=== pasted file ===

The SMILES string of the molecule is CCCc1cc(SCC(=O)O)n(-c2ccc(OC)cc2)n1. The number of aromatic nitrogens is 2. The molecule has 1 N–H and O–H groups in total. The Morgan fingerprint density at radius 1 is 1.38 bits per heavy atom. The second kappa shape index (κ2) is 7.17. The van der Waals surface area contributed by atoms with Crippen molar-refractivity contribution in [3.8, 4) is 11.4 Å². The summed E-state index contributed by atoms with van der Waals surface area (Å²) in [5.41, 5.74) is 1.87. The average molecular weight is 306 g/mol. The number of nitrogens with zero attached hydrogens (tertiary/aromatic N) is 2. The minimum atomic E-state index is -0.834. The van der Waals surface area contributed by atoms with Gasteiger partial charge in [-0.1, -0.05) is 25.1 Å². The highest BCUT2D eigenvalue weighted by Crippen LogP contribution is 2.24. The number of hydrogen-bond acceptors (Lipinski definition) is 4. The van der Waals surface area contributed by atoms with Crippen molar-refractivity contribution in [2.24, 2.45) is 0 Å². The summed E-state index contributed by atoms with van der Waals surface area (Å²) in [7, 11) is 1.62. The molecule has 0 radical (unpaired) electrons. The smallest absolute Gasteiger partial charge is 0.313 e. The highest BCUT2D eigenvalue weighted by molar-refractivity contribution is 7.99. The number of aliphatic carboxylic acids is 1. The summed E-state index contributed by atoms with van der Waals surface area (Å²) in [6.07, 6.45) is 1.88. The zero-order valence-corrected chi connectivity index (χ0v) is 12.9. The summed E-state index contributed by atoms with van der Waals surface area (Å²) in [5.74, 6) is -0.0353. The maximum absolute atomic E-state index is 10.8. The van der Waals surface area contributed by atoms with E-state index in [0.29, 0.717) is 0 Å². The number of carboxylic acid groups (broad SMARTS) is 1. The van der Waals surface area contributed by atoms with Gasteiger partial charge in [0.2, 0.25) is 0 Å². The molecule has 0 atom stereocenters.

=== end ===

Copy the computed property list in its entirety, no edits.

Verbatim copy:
The SMILES string of the molecule is CCCc1cc(SCC(=O)O)n(-c2ccc(OC)cc2)n1. The number of aromatic nitrogens is 2. The molecule has 1 N–H and O–H groups in total. The Morgan fingerprint density at radius 1 is 1.38 bits per heavy atom. The second kappa shape index (κ2) is 7.17. The van der Waals surface area contributed by atoms with Crippen molar-refractivity contribution in [3.8, 4) is 11.4 Å². The summed E-state index contributed by atoms with van der Waals surface area (Å²) in [5.41, 5.74) is 1.87. The average molecular weight is 306 g/mol. The number of nitrogens with zero attached hydrogens (tertiary/aromatic N) is 2. The minimum atomic E-state index is -0.834. The van der Waals surface area contributed by atoms with Gasteiger partial charge in [-0.1, -0.05) is 25.1 Å². The highest BCUT2D eigenvalue weighted by Crippen LogP contribution is 2.24. The number of hydrogen-bond acceptors (Lipinski definition) is 4. The van der Waals surface area contributed by atoms with Crippen molar-refractivity contribution in [2.24, 2.45) is 0 Å². The summed E-state index contributed by atoms with van der Waals surface area (Å²) in [7, 11) is 1.62. The molecule has 0 radical (unpaired) electrons. The smallest absolute Gasteiger partial charge is 0.313 e. The highest BCUT2D eigenvalue weighted by molar-refractivity contribution is 7.99. The number of aliphatic carboxylic acids is 1. The summed E-state index contributed by atoms with van der Waals surface area (Å²) in [6.07, 6.45) is 1.88. The zero-order valence-corrected chi connectivity index (χ0v) is 12.9. The summed E-state index contributed by atoms with van der Waals surface area (Å²) in [5.74, 6) is -0.0353. The maximum absolute atomic E-state index is 10.8. The van der Waals surface area contributed by atoms with E-state index in [0.29, 0.717) is 0 Å². The number of carboxylic acid groups (broad SMARTS) is 1. The van der Waals surface area contributed by atoms with Gasteiger partial charge in [0.2, 0.25) is 0 Å². The molecule has 0 atom stereocenters.